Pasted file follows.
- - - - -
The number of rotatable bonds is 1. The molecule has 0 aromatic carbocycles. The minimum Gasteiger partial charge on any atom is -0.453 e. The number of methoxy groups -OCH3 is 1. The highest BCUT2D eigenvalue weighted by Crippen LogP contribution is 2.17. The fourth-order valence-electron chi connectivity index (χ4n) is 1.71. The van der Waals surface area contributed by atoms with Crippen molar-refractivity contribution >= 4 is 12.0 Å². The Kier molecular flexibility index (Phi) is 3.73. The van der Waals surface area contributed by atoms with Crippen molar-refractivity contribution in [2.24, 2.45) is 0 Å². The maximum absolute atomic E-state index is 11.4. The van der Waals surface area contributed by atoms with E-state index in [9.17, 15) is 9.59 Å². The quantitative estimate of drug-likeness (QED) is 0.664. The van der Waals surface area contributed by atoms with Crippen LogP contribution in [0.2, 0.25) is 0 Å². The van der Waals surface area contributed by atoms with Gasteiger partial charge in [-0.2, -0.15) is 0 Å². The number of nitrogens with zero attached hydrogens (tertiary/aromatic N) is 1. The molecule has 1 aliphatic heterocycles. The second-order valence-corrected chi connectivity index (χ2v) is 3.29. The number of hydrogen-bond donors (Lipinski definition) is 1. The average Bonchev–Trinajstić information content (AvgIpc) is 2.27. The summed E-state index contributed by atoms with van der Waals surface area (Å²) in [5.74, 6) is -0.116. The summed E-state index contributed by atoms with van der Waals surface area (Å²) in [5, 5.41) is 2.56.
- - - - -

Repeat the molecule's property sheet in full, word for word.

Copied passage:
The number of rotatable bonds is 1. The molecule has 0 aromatic carbocycles. The minimum Gasteiger partial charge on any atom is -0.453 e. The number of methoxy groups -OCH3 is 1. The highest BCUT2D eigenvalue weighted by Crippen LogP contribution is 2.17. The fourth-order valence-electron chi connectivity index (χ4n) is 1.71. The van der Waals surface area contributed by atoms with Crippen molar-refractivity contribution >= 4 is 12.0 Å². The Kier molecular flexibility index (Phi) is 3.73. The van der Waals surface area contributed by atoms with Crippen molar-refractivity contribution in [2.24, 2.45) is 0 Å². The maximum absolute atomic E-state index is 11.4. The van der Waals surface area contributed by atoms with E-state index in [9.17, 15) is 9.59 Å². The quantitative estimate of drug-likeness (QED) is 0.664. The van der Waals surface area contributed by atoms with Crippen LogP contribution in [0.2, 0.25) is 0 Å². The van der Waals surface area contributed by atoms with Gasteiger partial charge in [-0.2, -0.15) is 0 Å². The number of nitrogens with zero attached hydrogens (tertiary/aromatic N) is 1. The molecule has 1 aliphatic heterocycles. The second-order valence-corrected chi connectivity index (χ2v) is 3.29. The number of hydrogen-bond donors (Lipinski definition) is 1. The average Bonchev–Trinajstić information content (AvgIpc) is 2.27. The summed E-state index contributed by atoms with van der Waals surface area (Å²) in [5.74, 6) is -0.116. The summed E-state index contributed by atoms with van der Waals surface area (Å²) in [5, 5.41) is 2.56.